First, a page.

Finally, avoid making assumptions about what kinds of issues and challenges families are facing based on their background, country of origin, or languages spoken. For example:

  • The DREAMer population is a diverse group; while the majority of DACA recipients are from Mexico and other Latin American countries, The Washington Post reports that tens of thousands of DACA recipients also come from countries such as South Korea, the Philippines, India, Jamaica, Tobago, Poland and Pakistan. A significant number of DACA recipients are also high school students.
  • Refugees and asylees have different kinds of rights in the U.S.; not everyone that used to live in a refugee camp has resettled through the State Department and has access to the rights and privileges that such a process entails.

Encourage family leadership

Why This Matters for Schools

Families can be tremendous allies and ambassadors for their community when given the chance. They also can provide helpful input on how to effectively meet other families' needs or address concerns.  Principal Nathaniel Provencio says that one result of the uncertainty facing his families is that they are taking on more leadership roles in the school community.

Tips for Getting Started

  • Ask families what their questions and concerns are.
  • Form an advisory group of families to discuss these issues. Ask them to identify their priorities and then draft recommendations for teachers, administrators or other leaders.
  • Invite families to school board meetings and encourage them to speak. Be sure to remind school districts to have interpreters available and encourage families to use them.
  • Take their input seriously, and don’t ask for it until you are prepared to listen. It may be challenging at first, but well worth the learning curve.

Recommended Resources

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Video: Immigrant parents are rising to meet new challenges

Video Interview: Iveth Monterrosa, PTA President of Wolfe Street Academy in Baltimore, MD

Create partnerships with community organizations

Why This Matters for Schools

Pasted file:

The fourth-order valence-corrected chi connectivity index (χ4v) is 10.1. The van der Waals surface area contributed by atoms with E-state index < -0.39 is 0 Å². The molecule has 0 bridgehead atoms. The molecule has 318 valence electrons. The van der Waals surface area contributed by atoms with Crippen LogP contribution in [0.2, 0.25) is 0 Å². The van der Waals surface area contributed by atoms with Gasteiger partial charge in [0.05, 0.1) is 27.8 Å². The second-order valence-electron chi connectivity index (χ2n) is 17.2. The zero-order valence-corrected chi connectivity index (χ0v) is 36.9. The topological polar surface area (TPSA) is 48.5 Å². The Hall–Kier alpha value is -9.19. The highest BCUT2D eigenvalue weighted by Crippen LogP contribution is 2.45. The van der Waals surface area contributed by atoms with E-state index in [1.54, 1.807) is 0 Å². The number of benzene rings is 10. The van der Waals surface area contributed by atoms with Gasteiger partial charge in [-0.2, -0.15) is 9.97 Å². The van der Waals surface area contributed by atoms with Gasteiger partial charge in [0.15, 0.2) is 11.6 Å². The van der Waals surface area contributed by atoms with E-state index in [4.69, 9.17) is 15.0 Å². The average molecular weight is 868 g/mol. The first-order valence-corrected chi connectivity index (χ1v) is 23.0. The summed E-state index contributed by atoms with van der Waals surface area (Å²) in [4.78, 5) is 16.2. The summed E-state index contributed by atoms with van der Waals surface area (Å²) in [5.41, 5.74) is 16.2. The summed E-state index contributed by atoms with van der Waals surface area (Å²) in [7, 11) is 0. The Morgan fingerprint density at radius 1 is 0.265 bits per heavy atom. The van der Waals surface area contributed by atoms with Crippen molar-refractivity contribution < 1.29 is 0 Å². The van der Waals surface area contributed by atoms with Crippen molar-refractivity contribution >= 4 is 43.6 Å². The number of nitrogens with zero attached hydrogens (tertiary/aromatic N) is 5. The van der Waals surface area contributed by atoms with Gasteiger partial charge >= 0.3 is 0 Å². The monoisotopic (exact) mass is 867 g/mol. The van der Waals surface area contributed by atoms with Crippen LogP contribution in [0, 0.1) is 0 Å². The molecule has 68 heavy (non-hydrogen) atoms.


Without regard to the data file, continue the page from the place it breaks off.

Beyond addressing questions of basic needs, other community partners that represent your families can be valuable allies, such as organizations with ties to local immigrants, houses of worship, and businesses. These organizations have help provide:

  • unique insights on challenges families are facing
  • skill sets and programs targeted to particular communities
  • a network of resources ready to help, as well as practical help like legal services
  • volunteers who are ready to provide an important supporting role.

The Role of Libraries

Libraries play an important role in supporting immigrant families, as seen in this article from School Library Journal about school librarian outreach and support for immigrant students, as well as in the examples of Hennepin County Library, which launched a campaign titled All Are Welcome Here, and the Boston Public Library, which has been working with schools to provide citizenship classes.

In addition, you can read about an innovative early literacy program designed to welcome immigrant families in the report Building Safe Community Spaces for Immigrant Families, One Library at a Time.

Tips for Getting Started

  • Create an asset map of valuable partners, opportunities, and resources in your community.
  • Talks with colleagues about partnerships in place and which partnerships make sense to pursue on behalf of your families.
  • Connect with other leaders in the community to discuss ways they are supporting families. These may include faith leaders, community organizations, political leaders, or business owners who wish to express their support for local immigrant communities. There may be ways to work together to have a broader impact, as well as solutions to challenges unique to the local context. As you bring people together, have some examples available of what other communities are doing.
  • Look for partners that can provide students with enrichment experiences.

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How Community Schools Can Help ELLs

Parent engagement toolkits

A number of organizations have published toolkits focused on culturally responsive parent engagement with diverse families. Here are some of the highlights!

 


References

See our complete reference list for works cited in this article.